BJC executive director joins diverse group of Baptists in letter to Houston mayor
October 16, 2014
FOR IMMEDIATE RELEASE
Contact: Cherilyn Crowe / [email protected] / 202-544-4226 / cell: 202-603-1663
October 19 update: Mayor amends controversial subpoenas
WASHINGTON – Baptists from across the theological spectrum are working together to stand against subpoenas seeking sermons from five clergy members in Houston.
Brent Walker, executive director of the Baptist Joint Committee for Religious Liberty, joined a diverse group of Baptists in sending a letter to Houston Mayor Annise Parker, reiterating the critical importance of protecting religious liberty and the separation of church and state.
The letter notes that, while the signatories do not agree on everything, the principles of religious liberty are integral parts of Baptist heritage. “Our forebears—some of whom were imprisoned—petitioned for a First Amendment guarantee of religious liberty, for everyone, because we believe as Baptists that God alone is Lord of the conscience,” according to the letter.
In addition to the Baptist Joint Committee, the letter is signed by leaders from the Southern Baptist Convention, Cooperative Baptist Fellowship and Baptist General Convention of Texas.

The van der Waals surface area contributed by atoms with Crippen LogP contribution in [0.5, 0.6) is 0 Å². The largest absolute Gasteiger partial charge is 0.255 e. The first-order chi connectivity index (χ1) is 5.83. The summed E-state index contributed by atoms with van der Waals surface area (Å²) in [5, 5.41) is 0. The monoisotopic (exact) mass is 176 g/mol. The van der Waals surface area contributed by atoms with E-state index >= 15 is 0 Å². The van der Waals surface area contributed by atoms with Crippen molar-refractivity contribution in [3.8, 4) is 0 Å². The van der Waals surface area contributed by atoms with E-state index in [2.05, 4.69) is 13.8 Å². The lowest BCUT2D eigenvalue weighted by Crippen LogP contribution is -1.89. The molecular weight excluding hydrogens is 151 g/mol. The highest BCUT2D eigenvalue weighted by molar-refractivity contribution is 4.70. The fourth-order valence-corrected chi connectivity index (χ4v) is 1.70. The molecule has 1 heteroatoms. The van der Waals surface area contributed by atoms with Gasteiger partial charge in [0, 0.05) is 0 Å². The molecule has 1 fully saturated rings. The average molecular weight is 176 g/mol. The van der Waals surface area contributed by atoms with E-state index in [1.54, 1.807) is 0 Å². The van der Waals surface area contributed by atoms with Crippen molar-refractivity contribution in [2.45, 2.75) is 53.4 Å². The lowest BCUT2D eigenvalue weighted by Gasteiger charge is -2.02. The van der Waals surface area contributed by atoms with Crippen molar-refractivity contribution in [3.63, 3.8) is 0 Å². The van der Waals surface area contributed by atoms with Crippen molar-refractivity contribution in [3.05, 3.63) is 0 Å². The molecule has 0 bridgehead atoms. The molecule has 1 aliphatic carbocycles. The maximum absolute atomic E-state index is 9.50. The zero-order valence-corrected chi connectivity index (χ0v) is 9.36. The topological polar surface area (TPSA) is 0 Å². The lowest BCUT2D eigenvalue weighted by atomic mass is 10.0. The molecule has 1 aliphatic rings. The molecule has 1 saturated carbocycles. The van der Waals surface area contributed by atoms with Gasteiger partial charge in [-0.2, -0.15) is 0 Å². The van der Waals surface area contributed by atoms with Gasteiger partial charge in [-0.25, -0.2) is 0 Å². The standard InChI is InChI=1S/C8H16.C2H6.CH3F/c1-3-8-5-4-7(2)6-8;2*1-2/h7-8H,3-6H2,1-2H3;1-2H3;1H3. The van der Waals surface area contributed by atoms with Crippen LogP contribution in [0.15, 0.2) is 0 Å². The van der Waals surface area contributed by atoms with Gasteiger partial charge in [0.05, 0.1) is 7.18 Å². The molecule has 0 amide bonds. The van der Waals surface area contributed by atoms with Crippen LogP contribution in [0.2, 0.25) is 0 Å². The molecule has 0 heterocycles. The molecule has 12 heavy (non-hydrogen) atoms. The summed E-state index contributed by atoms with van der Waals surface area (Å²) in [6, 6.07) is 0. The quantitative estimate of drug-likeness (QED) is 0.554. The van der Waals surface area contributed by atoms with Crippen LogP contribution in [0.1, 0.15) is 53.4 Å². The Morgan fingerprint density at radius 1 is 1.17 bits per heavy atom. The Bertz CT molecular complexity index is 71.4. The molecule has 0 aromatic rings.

The letter comes after the mayor’s office subpoenaed five pastors and religious leaders to submit “all speeches, presentations, or sermons” that were “prepared by, delivered by, revised by, or approved by” them or in their possession which relate to the city’s equal rights ordinance, the mayor, homosexuality or gender identity. The subpoenas are part of a lawsuit the city is fighting.
After an outcry, the mayor and the city attorney agreed the subpoena language was “overly broad.” The mayor said the city will “narrow the scope during an upcoming court hearing.”
The letter asks the mayor and the city of Houston to acknowledge the misguided nature of issuing the subpoenas “in order to ensure that such will not happen again.”
“The government has no right to invade the autonomy of churches and the sanctity of the pulpit in this way,” Walker said.
The city of Houston is fighting a lawsuit brought by a group of critics of the city’s equal rights ordinance. Approved by the city council in May, the ordinance includes provisions that ban discrimination of LGBT individuals in many business and employment arenas. It does exempt religious institutions. Critics gathered signatures for a ballot referendum to repeal the ordinance. After initially saying there were enough signatures, the city declared that the process used did not meet all requirements, according to the Houston Chronicle.
The letter is available on the Baptist Joint Committee’s website.
The Baptist Joint Committee for Religious Liberty is a 78-year-old, Washington, D.C.-based religious liberty organization that works to defend and extend God-given religious liberty for all, bringing a uniquely Baptist witness to the principle that religion must be freely exercised, neither advanced nor inhibited by government.